Facts of Japan - Important History Events Part I
The Age of Hunting
The Jomon Culture
The Paleolithic age started around 35000 years ago and people from Asian mainland settled in Japan. It is only at the end of Ice Age, around 10000 years ago, the Jomon culture developed in Japan. The Jomon came to Japan’s North and South Archipelago through the ice bridge that connected Northern Japan and Siberia.
Known as Jomon Pottery, the Jomon created the oldest known potteries of the world. This pottery is also known as ‘Jomon Doki’ which means ‘rope pattern’. They lived in pits and caves and gathered their food by fishing and hunting.
The Jomon culture lasted for so long. Initial Jomon existed from 8000 to 5000 BC. Early Jomon period existed from 5000 BC to 2500 BC. The Middle Jomon followed it from 2500 BC to 1500 BC. The Late Jomon continued from 1500 BC to 1000 BC. The Final Jomon existed from 1000 BC to 300 BC.
The Yayoi Culture
At the end of this Jomon period the Yayoi period evolved. Settlements from many new arrivals at the end of Jomon period co-existed for some time. And these new settlements influenced the Jomon and a new culture started evolving with the sophisticated rice-paddy farming. Not only this but also many new cultural variations started mingling in this period. Particular among them are Shinto religion, new marriage customs, other architectural styles, many technological developments, textiles, metal and glass works. The Yayoi culture is the new beginning of true Japan culture and it lasted from 400 BC until 250 AD.
The Yayoi lived a life in clans called Uji. They had no writing systems or money. Marriage is usually polygamous and women had important place in the family. Till the Chinese influence began in 200 AD the Yayoi ruled with much complexity.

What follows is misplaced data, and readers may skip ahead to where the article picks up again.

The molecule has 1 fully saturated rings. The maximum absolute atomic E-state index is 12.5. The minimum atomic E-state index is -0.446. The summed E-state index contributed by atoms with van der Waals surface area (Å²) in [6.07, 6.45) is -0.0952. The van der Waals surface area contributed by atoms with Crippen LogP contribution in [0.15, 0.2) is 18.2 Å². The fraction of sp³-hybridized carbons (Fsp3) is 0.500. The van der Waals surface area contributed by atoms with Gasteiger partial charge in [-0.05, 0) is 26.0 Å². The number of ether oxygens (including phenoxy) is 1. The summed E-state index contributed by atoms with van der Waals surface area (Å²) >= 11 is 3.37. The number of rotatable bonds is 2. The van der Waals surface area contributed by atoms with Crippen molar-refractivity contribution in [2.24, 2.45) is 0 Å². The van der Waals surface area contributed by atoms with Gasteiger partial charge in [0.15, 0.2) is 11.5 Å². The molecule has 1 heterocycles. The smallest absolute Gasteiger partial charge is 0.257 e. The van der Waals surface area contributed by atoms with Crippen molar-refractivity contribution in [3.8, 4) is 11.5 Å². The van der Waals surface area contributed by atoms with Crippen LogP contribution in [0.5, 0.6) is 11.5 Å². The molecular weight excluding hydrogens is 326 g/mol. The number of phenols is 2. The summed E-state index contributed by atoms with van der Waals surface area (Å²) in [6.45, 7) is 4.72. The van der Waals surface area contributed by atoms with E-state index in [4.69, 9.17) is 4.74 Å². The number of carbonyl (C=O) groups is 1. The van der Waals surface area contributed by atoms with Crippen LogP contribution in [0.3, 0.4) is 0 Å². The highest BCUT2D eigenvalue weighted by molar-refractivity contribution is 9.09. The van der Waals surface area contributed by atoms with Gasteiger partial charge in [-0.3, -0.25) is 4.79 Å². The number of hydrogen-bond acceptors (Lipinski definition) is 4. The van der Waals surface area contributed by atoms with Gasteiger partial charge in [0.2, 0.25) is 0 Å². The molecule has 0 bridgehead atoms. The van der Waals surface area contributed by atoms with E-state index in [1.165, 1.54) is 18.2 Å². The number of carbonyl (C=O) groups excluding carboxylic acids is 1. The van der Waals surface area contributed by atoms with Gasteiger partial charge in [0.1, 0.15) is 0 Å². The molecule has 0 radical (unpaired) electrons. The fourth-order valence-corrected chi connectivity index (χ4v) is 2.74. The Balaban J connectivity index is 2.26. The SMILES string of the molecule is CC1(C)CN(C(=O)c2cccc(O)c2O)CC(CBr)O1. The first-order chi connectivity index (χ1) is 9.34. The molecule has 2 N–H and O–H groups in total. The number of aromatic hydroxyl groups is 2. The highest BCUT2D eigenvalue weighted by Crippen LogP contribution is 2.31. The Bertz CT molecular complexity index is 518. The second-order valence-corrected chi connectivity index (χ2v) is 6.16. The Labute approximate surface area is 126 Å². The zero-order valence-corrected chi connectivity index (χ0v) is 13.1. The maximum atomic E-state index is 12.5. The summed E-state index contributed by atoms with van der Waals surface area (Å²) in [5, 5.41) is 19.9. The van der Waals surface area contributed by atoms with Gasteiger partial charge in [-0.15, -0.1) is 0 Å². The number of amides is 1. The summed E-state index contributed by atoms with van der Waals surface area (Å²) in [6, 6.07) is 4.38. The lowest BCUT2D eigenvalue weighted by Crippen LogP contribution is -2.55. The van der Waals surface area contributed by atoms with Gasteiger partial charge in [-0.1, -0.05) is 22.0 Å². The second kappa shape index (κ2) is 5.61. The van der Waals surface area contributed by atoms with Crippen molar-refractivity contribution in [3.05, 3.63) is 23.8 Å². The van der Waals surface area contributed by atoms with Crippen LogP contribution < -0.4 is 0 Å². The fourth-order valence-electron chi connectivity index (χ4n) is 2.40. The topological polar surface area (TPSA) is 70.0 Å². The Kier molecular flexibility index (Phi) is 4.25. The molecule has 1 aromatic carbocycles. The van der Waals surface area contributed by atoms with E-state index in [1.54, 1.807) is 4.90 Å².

The Kofun Period
Kofun means burial grounds and hence in this period large burial mounds appeared at many places. This Kofun period started around 250 AD. It saw the strongest establishment of military states which were centered mostly on the powerful clans which are called as ‘Zoku’. From 3rd Century AD to 7th Century the Yamato polity was established in Yamato and Kawachi provinces. In the 5th Century Japan started sending tributes to the Imperial China.and established relationships with the Three Kingdoms of Korea as well.
Age of City Building and the Classical Japan
The Asuka Period started from 538 AD and lasted till 710 AD. The Yamato polity emerged and became a clearly centralized state. The Taika Reforms and the Taiho Code were defined for governing laws. The major event that happened in this period was the introduction of Buddhism. This in turn resulted in discontinuity of the largest Kofun.
Baekje introduced Buddhism in Japan in 53d AD. Japan supported a strong military support for this introduction. Buddhism and Chinese culture were spread with continued ardor in this time. A Confucian styled document, Seventeen-article constitution was introduced. It is in this period Japan sought equal footage with China that angered Chinese.
The 8th Century saw the emergence of the strongest Japanese state and is mostly known as the Golden Era. Japan had transformed from a loose federation of Uji into an Emperor. With the power of an absolute monarchy, a new state and government theory was developed. Aristocracy emerged and taxes were very efficiently collected.